And then there's Mulch.
Mulch Diggums, a dwarf thief first introduced in Artemis Fowl as a boxed crook, went, like Artemis, from self-centered criminal to irrepressible private investigator. And now... he's a criminal again. To be truthful, Mulch hasn't been wearing the private eye hat since The Lost Colony, but we saw him in The Time Paradox, which mostly took place eight years in the past, and we saw him again in The Atlantis Complex as cowboy-like swashbuckler who liked to hang around with criminals and didn't even mention his private eye business. And now, he's a criminal again. Why? Because, apparently, he likes being a criminal better.
This is highly out of character for Mulch. Back in The Lost Colony, there was a lot of text devoted to explaining why Mulch had decided to go straight, namely because someone who Mulch respected had been murdered by the main villain in the previous book. That Mulch would forget so easily why he had decided to embrace lawfulness just doesn't ring true to me. That he would turn his back on that ideal and go back to his old ways, an idea that he considered disrespectful to the memory of Mr. Dead Guy (you Fowl fans know who I'm talking about), makes no sense at all. And yet, here he is, setting up to rob our hero's house. What really galls me about this plot point is that it not only further illustrates how lazy and sloppy Colfer's writing has gotten, but that he did it with one of his most beloved and memorable characters. It's pathetic, sad, and totally unnecessary. At least Mulch ends the book as a good guy, but what happens after that? We'll talk about that in a minute.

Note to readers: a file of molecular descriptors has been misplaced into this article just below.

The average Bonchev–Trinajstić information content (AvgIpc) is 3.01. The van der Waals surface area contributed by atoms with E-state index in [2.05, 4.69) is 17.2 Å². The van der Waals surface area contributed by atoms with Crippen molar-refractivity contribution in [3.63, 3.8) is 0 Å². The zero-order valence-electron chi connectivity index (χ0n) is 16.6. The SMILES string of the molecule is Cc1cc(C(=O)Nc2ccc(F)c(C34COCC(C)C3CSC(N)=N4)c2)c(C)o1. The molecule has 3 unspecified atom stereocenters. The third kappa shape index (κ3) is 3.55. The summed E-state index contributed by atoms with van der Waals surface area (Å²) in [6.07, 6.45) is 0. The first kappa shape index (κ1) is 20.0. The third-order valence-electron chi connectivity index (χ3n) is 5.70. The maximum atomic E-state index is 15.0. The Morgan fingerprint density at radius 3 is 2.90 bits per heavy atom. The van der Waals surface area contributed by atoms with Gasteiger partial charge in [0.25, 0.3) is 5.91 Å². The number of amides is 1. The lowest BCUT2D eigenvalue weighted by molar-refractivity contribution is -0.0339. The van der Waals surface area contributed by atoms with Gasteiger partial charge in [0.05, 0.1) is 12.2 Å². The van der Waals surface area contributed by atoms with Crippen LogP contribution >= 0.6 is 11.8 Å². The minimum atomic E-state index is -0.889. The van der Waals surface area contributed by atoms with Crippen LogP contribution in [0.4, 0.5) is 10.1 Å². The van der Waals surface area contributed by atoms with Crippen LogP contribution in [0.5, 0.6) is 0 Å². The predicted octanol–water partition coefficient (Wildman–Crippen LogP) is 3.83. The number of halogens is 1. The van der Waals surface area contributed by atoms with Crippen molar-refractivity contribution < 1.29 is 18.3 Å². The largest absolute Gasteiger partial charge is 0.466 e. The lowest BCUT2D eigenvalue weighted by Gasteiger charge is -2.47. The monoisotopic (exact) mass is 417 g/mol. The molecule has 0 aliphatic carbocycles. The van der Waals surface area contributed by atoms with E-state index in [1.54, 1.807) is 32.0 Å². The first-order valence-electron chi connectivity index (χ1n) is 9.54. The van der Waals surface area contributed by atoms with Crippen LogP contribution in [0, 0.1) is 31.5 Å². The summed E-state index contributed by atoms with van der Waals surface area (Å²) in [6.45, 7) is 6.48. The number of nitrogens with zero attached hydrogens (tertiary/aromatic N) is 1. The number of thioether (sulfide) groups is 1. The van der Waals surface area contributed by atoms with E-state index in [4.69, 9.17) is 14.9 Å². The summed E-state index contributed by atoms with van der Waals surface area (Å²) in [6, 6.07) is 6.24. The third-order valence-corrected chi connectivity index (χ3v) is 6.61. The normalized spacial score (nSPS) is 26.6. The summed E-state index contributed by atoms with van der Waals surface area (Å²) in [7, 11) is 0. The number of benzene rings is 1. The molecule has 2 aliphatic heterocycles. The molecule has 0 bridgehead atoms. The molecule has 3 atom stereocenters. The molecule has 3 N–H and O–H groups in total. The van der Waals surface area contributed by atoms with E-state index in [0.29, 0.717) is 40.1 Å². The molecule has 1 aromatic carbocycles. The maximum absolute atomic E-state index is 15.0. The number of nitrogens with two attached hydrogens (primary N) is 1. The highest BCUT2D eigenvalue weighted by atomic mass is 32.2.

Getting back to what Colfer got right, if there's one thing that he can still do, it's make everything seem absolutely hopeless for our heroes. He really knows how to raise the stakes, get the reader's attention, and make you feel for the characters. All other things aside, you will read this book and not want to put it down. I remember reading this book, desperately thinking, "There's still a few pages left... they're going to survive... I already had it spoiled for me so I know how it ends..." That's exactly the sort of feeling that any good book should inspire in the reader, and at that, Colfer remains a master.
But nevertheless, this book has its flaws, and there are many. Aside from my issues with the characterization of Mulch, Colfer's style, while having matured and developed heavily over the years, still reeks of one principal fault that was present in the last book: He still writes like he's trying to ape Douglas Adams. For the uninitiated, Colfer was assigned to write the sixth book for Douglas Adams' The Hitchhiker's Guide to the Galaxy series, titled And Another Thing. Ever since then, and my dear friend Nate agrees with me, Colfer's writing has never been the same. Every other line is a joke is some kind, and absurdism is rampant. Artemis Fowl was never supposed to be asbsurdist. It's supposed to be an urban fantasy crime story, for heaven's sake! Humor is a big part of it, but it was never the overlying premise. Whatever happened to "Die Hard with fairies"?